Rebecca G. Wells, M.D.

faculty photo
Associate Professor of Medicine
Department: Medicine
Graduate Group Affiliations

Contact information
421 Curie Boulevard
9th Floor Biomedical Research Building
Philadelphia, PA 19104
Office: 215 573-1860
Fax: 215 573-2024
Lab: 215 573-1881
Education:
B.S. (Molecular Biophysics and Biochemistry)
Yale University , 1983.
M.D.
Johns Hopkins University , 1987.
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Description of Research Expertise

Research Interests
- Hepatic stellate cell and portal fibroblast function in liver fibrosis
- The role of mechanical factors and ECM proteins in myofibroblast differentiation in fibrosis
– Characterization of myofibroblast precursor populations in liver fibrosis
– The role of liver stiffness and other mechanical factors in fibrosis and cirrhosis
- The etiology and mechanism of fibrosis in biliary atresia
- The mechanism of fibrosis in autosomal recessive polycystic kidney disease
- The role of fibronectin splice variants in liver fibrosis and angiogenesis

Key words: Hepatic stellate cells, liver fibrosis, TGF-ß, portal fibroblasts, biliary atresia, liver mechanics, autosomal recessive polycystic kidney disease

Description of Research
My research focuses on the mechanism of hepatic fibrosis.

Liver fibrosis results from the deposition of excess, abnormal extracellular matrix by myofibroblasts derived from non-fibrogenic cells that undergo “activation” in the context of chronic liver injury. We are investigating the mechanism of fibrosis in three ways: a) by studying the matrix, mechanical, and soluble factors that influence activation of known myofibroblast precursor populations; b) by identifying new fibrogenic cell populations and new means of studying previously identified cells; and c) by applying the results of our experiments with isolated cells to whole animal models and to the study of human diseases.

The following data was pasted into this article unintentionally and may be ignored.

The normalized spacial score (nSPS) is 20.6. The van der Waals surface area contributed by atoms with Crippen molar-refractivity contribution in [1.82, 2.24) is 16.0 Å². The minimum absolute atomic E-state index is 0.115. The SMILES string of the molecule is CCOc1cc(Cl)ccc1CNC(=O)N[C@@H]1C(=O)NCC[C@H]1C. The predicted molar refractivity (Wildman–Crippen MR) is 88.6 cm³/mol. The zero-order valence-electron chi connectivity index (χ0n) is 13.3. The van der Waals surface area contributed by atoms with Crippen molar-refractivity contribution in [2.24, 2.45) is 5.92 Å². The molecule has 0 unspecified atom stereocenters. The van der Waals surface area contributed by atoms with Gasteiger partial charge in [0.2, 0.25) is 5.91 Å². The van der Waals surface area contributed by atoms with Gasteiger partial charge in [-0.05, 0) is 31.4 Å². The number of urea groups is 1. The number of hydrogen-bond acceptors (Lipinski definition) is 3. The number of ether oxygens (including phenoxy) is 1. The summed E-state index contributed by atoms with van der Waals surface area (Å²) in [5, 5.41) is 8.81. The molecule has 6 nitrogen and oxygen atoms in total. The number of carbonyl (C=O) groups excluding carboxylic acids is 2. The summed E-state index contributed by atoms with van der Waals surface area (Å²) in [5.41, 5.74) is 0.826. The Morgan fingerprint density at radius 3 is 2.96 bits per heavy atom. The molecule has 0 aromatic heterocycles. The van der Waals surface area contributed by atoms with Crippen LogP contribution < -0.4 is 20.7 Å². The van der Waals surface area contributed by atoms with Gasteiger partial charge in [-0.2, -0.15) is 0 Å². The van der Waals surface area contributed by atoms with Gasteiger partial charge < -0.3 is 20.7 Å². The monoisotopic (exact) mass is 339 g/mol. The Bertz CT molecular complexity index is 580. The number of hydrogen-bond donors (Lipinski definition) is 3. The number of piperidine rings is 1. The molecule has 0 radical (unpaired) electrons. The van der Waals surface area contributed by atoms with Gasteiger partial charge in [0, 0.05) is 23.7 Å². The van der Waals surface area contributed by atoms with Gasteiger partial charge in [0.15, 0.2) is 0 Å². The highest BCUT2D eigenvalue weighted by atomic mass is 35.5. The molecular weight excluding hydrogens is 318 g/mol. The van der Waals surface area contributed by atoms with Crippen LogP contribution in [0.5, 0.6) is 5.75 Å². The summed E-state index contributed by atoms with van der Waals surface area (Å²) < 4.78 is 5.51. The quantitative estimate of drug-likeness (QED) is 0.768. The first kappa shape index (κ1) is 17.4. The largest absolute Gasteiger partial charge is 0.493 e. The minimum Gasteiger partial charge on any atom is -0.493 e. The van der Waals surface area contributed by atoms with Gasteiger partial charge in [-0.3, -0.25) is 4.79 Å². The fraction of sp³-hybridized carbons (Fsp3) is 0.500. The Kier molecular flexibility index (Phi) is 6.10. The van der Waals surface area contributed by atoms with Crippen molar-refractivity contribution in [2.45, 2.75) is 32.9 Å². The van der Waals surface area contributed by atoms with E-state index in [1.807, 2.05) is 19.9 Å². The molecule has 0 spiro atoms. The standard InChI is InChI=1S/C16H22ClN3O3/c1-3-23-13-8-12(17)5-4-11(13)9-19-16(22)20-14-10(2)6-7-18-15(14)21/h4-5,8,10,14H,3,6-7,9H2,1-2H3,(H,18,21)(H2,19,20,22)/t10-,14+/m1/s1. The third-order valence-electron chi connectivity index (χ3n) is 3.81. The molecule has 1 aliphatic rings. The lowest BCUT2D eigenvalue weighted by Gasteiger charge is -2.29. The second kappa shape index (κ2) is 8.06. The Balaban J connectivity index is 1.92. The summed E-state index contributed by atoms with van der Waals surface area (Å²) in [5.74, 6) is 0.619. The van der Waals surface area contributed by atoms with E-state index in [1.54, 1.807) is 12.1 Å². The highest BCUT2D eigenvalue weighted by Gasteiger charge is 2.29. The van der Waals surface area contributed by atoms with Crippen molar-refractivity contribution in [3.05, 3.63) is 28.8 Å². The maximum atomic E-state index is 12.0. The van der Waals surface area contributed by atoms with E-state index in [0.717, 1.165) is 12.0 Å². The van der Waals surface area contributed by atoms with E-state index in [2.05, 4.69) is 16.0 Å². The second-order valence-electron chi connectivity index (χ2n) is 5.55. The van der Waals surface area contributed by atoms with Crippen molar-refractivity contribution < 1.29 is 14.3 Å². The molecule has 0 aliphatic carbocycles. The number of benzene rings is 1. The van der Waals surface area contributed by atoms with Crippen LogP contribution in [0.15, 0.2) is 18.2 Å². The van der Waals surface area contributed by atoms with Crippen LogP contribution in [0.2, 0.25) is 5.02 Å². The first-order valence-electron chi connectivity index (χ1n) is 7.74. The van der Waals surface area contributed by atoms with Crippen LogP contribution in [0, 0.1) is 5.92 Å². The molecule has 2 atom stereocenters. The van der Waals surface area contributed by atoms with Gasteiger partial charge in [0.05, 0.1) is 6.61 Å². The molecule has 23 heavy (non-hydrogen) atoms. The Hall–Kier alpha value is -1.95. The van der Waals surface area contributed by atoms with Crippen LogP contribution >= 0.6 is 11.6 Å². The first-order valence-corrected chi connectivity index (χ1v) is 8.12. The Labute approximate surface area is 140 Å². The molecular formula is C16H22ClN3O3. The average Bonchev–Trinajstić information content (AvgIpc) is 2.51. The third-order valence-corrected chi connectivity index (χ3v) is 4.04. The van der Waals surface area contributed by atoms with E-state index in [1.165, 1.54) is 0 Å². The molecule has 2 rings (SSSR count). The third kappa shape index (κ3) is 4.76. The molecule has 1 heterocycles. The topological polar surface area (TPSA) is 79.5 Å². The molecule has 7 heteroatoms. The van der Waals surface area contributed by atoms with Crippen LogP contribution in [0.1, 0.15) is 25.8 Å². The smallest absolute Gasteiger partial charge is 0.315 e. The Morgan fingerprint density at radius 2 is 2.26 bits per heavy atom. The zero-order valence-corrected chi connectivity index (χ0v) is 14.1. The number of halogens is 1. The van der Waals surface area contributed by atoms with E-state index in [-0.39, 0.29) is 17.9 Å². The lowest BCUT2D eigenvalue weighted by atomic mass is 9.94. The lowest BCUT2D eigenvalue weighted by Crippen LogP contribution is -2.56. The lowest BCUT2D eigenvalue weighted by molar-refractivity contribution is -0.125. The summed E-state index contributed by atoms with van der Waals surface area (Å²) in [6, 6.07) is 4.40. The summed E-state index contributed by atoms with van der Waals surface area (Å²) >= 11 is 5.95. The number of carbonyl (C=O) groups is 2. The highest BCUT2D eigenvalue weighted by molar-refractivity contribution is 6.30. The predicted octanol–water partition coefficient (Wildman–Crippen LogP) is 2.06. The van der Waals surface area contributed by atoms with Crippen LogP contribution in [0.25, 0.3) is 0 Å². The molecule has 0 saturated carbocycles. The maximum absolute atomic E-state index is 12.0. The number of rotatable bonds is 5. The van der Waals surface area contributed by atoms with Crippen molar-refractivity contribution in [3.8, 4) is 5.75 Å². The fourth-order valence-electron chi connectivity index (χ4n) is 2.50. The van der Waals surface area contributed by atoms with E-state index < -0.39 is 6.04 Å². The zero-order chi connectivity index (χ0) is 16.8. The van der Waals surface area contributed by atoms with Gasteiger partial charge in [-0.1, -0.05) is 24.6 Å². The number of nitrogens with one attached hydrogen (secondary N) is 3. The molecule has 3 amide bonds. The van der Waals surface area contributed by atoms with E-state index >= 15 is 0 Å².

We are studying the matrix, mechanical, and soluble factors that influence activation of two known myofibroblast precursor populations, hepatic stellate cells (HSC) and portal fibroblasts (PF). HSC have for many years been regarded as the most important myofibroblast precursor population and have been studied extensively in a cell culture model of activation. PF have only recently been identified and isolated but are now appreciated to be as important in some liver diseases as HSC. We have successfully developed and characterized an in vitro activation assay for PF. We have used a novel cell culture system to study the role of mechanical and chemical factors in activation of both PF and HSC and have demonstrated for the first time that activation of both PF and HSC is determined by matrix stiffness. Additionally, we have shown that PF absolutely require TGF-β for activation, while HSC require TGF-β, signaling specifically via the downstream mediator Smad3, only in late stages of activation. We have proposed different models of in vitro activation for each cell type.

We are also applying our findings about the role of mechanical stiffness in liver myofibroblast activation to whole animal models. We have demonstrated in rat models of fibrosis that increased liver stiffness precedes matrix deposition and that fibrosis and liver stiffness are not linearly related. Current work is focused on determining the cause of early increases in liver stiffness, in particular the role of collagen cross-linking enzymes, the relevance of in vivo liver stiffness to myofibroblast activation, the role of early matrix synthesis, and the role of TGF-β in the mechanical changes of the liver in fibrosis. We are also interested in the role of mechanical changes in driving the architectural changes of late fibrosis and cirrhosis.